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Especially for a young person coming of age, life can exert a lot of pressures. For young Niru, the son of affluent and staunchly conservative Nigerian parents living in Georgetown, the pressures are even more significant. He feels the weight of many things: his parents’ need to see him succeed in life, the pressures of his costly private education, the shadow of his popular and high-achieving older brother, the tendency of law enforcement to see only his color, the tenets of a conservative Christian church, and the great weight of the secret he hides from everyone–his sexuality. Niru is different in a world and a heritage that doesn’t always prize difference, at least when that thing that sets you apart is being gay.
Award-winning author of Beasts of no Nation, Uzodinma Iweala stirringly brings to life a young man at war with himself in this moving new novel. A child who, no matter where he turns, finds doors closed as he tries to come to terms with what and who he is. Everything looks good from the outside–an affluent DC neighborhood, star of the track team, a beautiful home with parents who are nothing if not high achievers themselves. It’s the American Dream, but a dream that becomes, for Niru, only a prison. He finds some solace in his de facto girlfriend Meredith. Everyone wants them to be a couple, but after an awkward attempt at intimacy, he confides his secret to her. Ultimately, even she doesn’t understand.
Early on in the book, Iweala creates a scene that is an all too typical experience and fear for young black men, regardless of background. When being pulled over for speeding, Niru thinks of a friend who simply fled, “He was going too fast for even the police to catch up and turned into the first available side street into the first available driveway then quickly turned off his car. The police drove right by. But George Gilvert Monson Jr. has blond hair, blue eyes and a wealthy father who can afford his foolishness. I only have a wealthy father who won’t subsidize me.” Niru’s father is an authoritarian with a rigid moral code. It’s a code that won’t budge when he learns of his son’s sexuality, not an inch.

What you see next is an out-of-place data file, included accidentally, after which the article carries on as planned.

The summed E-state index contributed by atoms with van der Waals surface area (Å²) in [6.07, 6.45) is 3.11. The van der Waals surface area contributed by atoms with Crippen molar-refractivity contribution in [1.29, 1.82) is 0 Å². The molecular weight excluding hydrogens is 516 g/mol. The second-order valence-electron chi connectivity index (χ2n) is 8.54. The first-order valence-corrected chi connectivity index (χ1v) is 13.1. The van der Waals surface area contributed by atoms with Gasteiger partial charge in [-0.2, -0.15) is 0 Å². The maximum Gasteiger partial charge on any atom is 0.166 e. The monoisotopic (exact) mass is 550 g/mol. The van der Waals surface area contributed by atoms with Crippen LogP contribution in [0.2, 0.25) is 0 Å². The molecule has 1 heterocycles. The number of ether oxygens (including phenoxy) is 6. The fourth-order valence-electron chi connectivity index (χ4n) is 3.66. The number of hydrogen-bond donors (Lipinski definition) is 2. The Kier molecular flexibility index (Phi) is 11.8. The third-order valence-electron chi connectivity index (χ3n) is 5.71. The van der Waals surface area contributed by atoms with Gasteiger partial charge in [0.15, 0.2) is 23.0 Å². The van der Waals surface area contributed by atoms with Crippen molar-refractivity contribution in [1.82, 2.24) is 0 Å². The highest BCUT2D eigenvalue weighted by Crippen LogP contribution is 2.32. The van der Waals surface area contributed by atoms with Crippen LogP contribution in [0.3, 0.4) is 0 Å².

Not only won’t his father accept his son’s being gay—he considers it an unclean sinful practice—he decides he must be cured of it. Iweala compellingly illustrates how traditional Nigerian, Christian values abhor homosexuality: it’s just not an option. He brings to life how painful this journey is for a family, how it rips a family apart when there is bigotry and intolerance woven into their relationships. We root for young Niru, but there is no safe harbor for him. His mother seems more tolerant, but her disgust with her son eventually comes to the surface. Iweala writes not only of a teenager in crisis, but of a family falling apart due to intolerance and hate.
Iweala vividly recounts the story of a young man set apart. He does so with clarity and depth, making you feel Niru’s pain—understand how it is to be rejected by everyone and everything you love—to be an outsider. Most coming out stories are difficult, it’s never an easy process, but when faced with a culture and a church that sometimes reject you outright, and in no uncertain terms, it’s even lonelier. There aren’t always happy endings and the author gives us that experience with great emotion and sensitivity. Speak No Evil isn’t an easy read. It is, however, compelling, sensitively told, and satisfying.
Speak No Evil
By Uzodinma Iweala
Hardcover, 978006128492, 214p